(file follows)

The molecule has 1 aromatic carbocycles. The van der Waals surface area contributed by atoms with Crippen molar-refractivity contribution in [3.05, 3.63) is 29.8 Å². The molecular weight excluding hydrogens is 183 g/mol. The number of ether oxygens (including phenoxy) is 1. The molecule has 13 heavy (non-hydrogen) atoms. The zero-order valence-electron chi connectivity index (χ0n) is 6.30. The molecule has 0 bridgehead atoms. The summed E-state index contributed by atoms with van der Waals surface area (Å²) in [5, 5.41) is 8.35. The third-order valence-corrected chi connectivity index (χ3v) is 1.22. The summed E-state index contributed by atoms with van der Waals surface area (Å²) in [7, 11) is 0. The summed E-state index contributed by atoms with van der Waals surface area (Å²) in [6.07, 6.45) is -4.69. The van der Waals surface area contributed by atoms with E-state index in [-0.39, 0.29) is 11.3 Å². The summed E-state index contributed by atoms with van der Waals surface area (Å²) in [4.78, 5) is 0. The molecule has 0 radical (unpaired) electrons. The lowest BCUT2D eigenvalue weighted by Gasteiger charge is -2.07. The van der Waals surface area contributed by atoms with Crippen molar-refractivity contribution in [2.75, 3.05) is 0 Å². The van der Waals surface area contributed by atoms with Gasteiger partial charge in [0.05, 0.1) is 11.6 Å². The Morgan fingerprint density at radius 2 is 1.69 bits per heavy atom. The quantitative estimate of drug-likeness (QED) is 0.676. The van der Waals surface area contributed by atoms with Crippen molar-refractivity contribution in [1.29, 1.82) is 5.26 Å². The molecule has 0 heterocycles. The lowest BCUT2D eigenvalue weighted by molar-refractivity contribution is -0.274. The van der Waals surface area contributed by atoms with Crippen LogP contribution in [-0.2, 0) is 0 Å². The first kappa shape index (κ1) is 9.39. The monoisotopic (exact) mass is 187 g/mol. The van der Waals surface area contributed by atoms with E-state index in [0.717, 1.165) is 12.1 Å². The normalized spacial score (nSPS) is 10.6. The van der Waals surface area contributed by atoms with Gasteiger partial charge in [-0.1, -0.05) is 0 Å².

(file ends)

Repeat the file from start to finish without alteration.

The molecule has 1 aromatic carbocycles. The van der Waals surface area contributed by atoms with Crippen molar-refractivity contribution in [3.05, 3.63) is 29.8 Å². The molecular weight excluding hydrogens is 183 g/mol. The number of ether oxygens (including phenoxy) is 1. The molecule has 13 heavy (non-hydrogen) atoms. The zero-order valence-electron chi connectivity index (χ0n) is 6.30. The molecule has 0 bridgehead atoms. The summed E-state index contributed by atoms with van der Waals surface area (Å²) in [5, 5.41) is 8.35. The third-order valence-corrected chi connectivity index (χ3v) is 1.22. The summed E-state index contributed by atoms with van der Waals surface area (Å²) in [7, 11) is 0. The summed E-state index contributed by atoms with van der Waals surface area (Å²) in [6.07, 6.45) is -4.69. The van der Waals surface area contributed by atoms with E-state index in [-0.39, 0.29) is 11.3 Å². The summed E-state index contributed by atoms with van der Waals surface area (Å²) in [4.78, 5) is 0. The molecule has 0 radical (unpaired) electrons. The lowest BCUT2D eigenvalue weighted by Gasteiger charge is -2.07. The van der Waals surface area contributed by atoms with Crippen molar-refractivity contribution in [2.75, 3.05) is 0 Å². The van der Waals surface area contributed by atoms with Gasteiger partial charge in [0.05, 0.1) is 11.6 Å². The Morgan fingerprint density at radius 2 is 1.69 bits per heavy atom. The quantitative estimate of drug-likeness (QED) is 0.676. The van der Waals surface area contributed by atoms with Crippen molar-refractivity contribution in [1.29, 1.82) is 5.26 Å². The molecule has 0 heterocycles. The lowest BCUT2D eigenvalue weighted by molar-refractivity contribution is -0.274. The van der Waals surface area contributed by atoms with Crippen LogP contribution in [-0.2, 0) is 0 Å². The first kappa shape index (κ1) is 9.39. The monoisotopic (exact) mass is 187 g/mol. The van der Waals surface area contributed by atoms with E-state index in [0.717, 1.165) is 12.1 Å². The normalized spacial score (nSPS) is 10.6. The van der Waals surface area contributed by atoms with Gasteiger partial charge in [-0.1, -0.05) is 0 Å².